The most common diseases impacting this gland are hypothyroidism and hyperthyroidism. The first occurs when the thyroid is underactive and does not produce enough hormones; the second is when the thyroid overproduces hormones due to over-functioning. In short, there is no balance in the gland’s performance.
Although both conditions affect the metabolism differently, they share common symptoms, including fatigue and tiredness. An underactive and overactive thyroid can influence sleep quality and contribute to fatigue.
Alteration in the adrenal glands
These two glands are just above the kidneys. They release hormones such as cortisol, adrenaline, and noradrenaline (stress, survival, fight and flight hormones), which have essential bodily functions, some of them are transforming food into energy, maintaining normal blood pressure, and responding to stressful stimuli.
Thus, when there are problems in these regulatory hormones, symptoms such as unexplained fatigue and tiredness, concentration problems, and lack of memory may appear.
Diabetes mellitus is a metabolic disorder involving elevated blood glucose levels (hyperglycemia) caused by either a deficiency in insulin release by the pancreas, body cells unable to use insulin or both.
Glucose is the energy our body’s cells require to execute their functions. Under normal conditions, when we eat, the body extracts it from food and carries it to the cells with the help of insulin.
In people with diabetes, the pancreas does not produce enough insulin, the body cannot use it, or both situations occur. This circumstance leads to a glucose build-up in the blood that does not reach your body cells, so the body is deprived of the energy it needs to function, and physical and mental fatigue sets in.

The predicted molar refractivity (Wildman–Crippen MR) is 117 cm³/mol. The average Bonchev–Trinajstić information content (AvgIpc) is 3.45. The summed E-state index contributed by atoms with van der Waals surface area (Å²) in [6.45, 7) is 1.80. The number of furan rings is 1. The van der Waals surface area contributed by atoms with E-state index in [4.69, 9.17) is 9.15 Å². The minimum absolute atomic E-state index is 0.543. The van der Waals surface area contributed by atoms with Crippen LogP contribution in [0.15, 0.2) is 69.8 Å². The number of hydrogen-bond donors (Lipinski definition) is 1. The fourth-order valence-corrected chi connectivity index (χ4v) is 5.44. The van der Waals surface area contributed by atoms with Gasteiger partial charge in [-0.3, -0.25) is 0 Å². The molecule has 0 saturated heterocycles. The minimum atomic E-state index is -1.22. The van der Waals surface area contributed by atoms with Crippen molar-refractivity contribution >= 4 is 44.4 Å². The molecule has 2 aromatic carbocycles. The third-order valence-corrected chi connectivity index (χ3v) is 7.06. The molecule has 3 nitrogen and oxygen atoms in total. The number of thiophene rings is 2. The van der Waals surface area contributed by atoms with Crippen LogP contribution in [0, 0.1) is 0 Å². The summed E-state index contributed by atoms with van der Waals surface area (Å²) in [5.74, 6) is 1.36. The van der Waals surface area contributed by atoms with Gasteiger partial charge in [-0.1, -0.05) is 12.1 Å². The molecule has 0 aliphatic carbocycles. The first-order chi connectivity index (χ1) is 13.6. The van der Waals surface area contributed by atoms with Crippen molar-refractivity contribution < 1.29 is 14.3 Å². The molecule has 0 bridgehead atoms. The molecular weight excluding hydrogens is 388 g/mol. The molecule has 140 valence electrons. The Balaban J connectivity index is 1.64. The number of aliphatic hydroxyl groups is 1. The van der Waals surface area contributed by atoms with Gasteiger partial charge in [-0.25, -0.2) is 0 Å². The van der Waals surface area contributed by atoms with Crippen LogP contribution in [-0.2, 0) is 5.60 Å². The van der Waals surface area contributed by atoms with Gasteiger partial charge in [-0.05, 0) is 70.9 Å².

These causes are usually quite frequent as they include certain habits and lifestyles. Among the most common are:
Not getting enough sleep
Not getting enough sleep is probably the most common cause of fatigue since it has been proven that 1 in 3 American adults sleep far less than the recommended eight hours per night.
According to the American Academy of Sleep Medicine and Sleep Research Society, adults need 7 to 9 hours of sleep per night to stay healthy.
When we sleep, our body performs multiple functions known as “renewal functions.” The brain process all the information received during the day and stores the learned in memory. The skin is regenerated, muscles and bones are repaired, the gut eliminates toxins early the next day (the reason you go to the toilet every morning), and hormones promoting metabolism and energy levels are released.
The opposite happens when we do not get enough sleep, have interrupted sleep, go to bed too late, or frequently change our sleep schedule. Hence, it is normal to feel sleepy and tired during the day when you get a poor night’s sleep.
Believe it or not, poor nutrition can cause recurrent tiredness. Some of the habits that have an impact on our daily energy level are:
- Drinking too much caffeine. Caffeine can remain for up to 6 hours in our body and speed up its metabolism.